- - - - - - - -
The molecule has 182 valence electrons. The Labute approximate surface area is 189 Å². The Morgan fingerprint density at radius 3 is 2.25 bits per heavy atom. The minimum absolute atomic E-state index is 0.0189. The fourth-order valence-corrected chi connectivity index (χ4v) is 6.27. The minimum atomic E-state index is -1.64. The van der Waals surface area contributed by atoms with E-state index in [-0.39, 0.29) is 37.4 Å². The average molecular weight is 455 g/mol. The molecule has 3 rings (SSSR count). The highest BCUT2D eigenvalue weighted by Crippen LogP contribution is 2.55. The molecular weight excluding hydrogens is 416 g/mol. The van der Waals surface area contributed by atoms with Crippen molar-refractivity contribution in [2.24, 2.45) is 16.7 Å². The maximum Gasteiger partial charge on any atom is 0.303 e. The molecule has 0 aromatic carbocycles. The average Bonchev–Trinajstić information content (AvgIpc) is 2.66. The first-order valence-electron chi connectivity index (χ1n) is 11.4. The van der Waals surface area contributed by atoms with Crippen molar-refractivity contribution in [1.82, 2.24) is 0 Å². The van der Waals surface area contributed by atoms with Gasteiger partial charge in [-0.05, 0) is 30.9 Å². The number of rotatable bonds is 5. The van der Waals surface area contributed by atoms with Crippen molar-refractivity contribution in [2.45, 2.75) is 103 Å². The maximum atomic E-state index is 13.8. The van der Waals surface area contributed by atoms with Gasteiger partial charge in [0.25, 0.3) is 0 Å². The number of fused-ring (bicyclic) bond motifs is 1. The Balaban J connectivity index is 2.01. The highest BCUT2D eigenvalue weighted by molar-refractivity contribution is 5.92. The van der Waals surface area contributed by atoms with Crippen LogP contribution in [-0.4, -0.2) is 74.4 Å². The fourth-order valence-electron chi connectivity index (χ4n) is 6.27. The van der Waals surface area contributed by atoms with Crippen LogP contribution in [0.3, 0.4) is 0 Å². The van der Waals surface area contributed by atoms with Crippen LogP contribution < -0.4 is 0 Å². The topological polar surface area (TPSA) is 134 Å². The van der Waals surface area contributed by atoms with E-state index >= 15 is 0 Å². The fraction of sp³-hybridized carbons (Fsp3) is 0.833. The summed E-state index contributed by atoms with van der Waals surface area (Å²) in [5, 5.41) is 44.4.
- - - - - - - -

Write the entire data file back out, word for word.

The molecule has 182 valence electrons. The Labute approximate surface area is 189 Å². The Morgan fingerprint density at radius 3 is 2.25 bits per heavy atom. The minimum absolute atomic E-state index is 0.0189. The fourth-order valence-corrected chi connectivity index (χ4v) is 6.27. The minimum atomic E-state index is -1.64. The van der Waals surface area contributed by atoms with E-state index in [-0.39, 0.29) is 37.4 Å². The average molecular weight is 455 g/mol. The molecule has 3 rings (SSSR count). The highest BCUT2D eigenvalue weighted by Crippen LogP contribution is 2.55. The molecular weight excluding hydrogens is 416 g/mol. The van der Waals surface area contributed by atoms with Crippen molar-refractivity contribution in [2.24, 2.45) is 16.7 Å². The maximum Gasteiger partial charge on any atom is 0.303 e. The molecule has 0 aromatic carbocycles. The average Bonchev–Trinajstić information content (AvgIpc) is 2.66. The first-order valence-electron chi connectivity index (χ1n) is 11.4. The van der Waals surface area contributed by atoms with Crippen molar-refractivity contribution in [1.82, 2.24) is 0 Å². The van der Waals surface area contributed by atoms with Gasteiger partial charge in [-0.05, 0) is 30.9 Å². The number of rotatable bonds is 5. The van der Waals surface area contributed by atoms with Crippen molar-refractivity contribution in [2.45, 2.75) is 103 Å². The maximum atomic E-state index is 13.8. The van der Waals surface area contributed by atoms with Gasteiger partial charge in [0.25, 0.3) is 0 Å². The number of fused-ring (bicyclic) bond motifs is 1. The Balaban J connectivity index is 2.01. The highest BCUT2D eigenvalue weighted by molar-refractivity contribution is 5.92. The van der Waals surface area contributed by atoms with Crippen LogP contribution in [-0.4, -0.2) is 74.4 Å². The fourth-order valence-electron chi connectivity index (χ4n) is 6.27. The van der Waals surface area contributed by atoms with Crippen LogP contribution in [0.3, 0.4) is 0 Å². The van der Waals surface area contributed by atoms with Crippen LogP contribution < -0.4 is 0 Å². The topological polar surface area (TPSA) is 134 Å². The van der Waals surface area contributed by atoms with E-state index >= 15 is 0 Å². The fraction of sp³-hybridized carbons (Fsp3) is 0.833. The summed E-state index contributed by atoms with van der Waals surface area (Å²) in [5, 5.41) is 44.4.